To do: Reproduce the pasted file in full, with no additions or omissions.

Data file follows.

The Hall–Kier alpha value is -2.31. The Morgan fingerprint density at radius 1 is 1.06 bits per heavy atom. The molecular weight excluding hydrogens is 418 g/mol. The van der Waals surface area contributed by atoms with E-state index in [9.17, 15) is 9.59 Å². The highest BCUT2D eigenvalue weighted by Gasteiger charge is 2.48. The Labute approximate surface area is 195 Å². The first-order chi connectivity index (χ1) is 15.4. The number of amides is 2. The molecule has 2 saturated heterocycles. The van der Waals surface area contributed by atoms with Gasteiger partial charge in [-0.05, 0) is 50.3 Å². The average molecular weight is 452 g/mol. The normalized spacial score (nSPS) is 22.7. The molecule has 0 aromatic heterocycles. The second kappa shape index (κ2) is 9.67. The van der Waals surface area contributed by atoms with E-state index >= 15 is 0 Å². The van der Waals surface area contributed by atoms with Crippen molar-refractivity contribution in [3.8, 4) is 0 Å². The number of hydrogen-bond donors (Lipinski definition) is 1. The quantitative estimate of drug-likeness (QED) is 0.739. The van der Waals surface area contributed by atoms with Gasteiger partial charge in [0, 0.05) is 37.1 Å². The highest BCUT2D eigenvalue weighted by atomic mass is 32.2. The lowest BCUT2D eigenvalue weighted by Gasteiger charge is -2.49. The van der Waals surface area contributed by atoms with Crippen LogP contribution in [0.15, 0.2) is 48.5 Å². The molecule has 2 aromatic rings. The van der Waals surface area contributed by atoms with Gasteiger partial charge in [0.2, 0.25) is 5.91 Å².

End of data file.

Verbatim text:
The Hall–Kier alpha value is -2.31. The Morgan fingerprint density at radius 1 is 1.06 bits per heavy atom. The molecular weight excluding hydrogens is 418 g/mol. The van der Waals surface area contributed by atoms with E-state index in [9.17, 15) is 9.59 Å². The highest BCUT2D eigenvalue weighted by Gasteiger charge is 2.48. The Labute approximate surface area is 195 Å². The first-order chi connectivity index (χ1) is 15.4. The number of amides is 2. The molecule has 2 saturated heterocycles. The van der Waals surface area contributed by atoms with Gasteiger partial charge in [-0.05, 0) is 50.3 Å². The average molecular weight is 452 g/mol. The normalized spacial score (nSPS) is 22.7. The molecule has 0 aromatic heterocycles. The second kappa shape index (κ2) is 9.67. The van der Waals surface area contributed by atoms with E-state index >= 15 is 0 Å². The van der Waals surface area contributed by atoms with Crippen molar-refractivity contribution in [3.8, 4) is 0 Å². The number of hydrogen-bond donors (Lipinski definition) is 1. The quantitative estimate of drug-likeness (QED) is 0.739. The van der Waals surface area contributed by atoms with Gasteiger partial charge in [0, 0.05) is 37.1 Å². The highest BCUT2D eigenvalue weighted by atomic mass is 32.2. The lowest BCUT2D eigenvalue weighted by Gasteiger charge is -2.49. The van der Waals surface area contributed by atoms with Crippen LogP contribution in [0.15, 0.2) is 48.5 Å². The molecule has 2 aromatic rings. The van der Waals surface area contributed by atoms with Gasteiger partial charge in [0.2, 0.25) is 5.91 Å².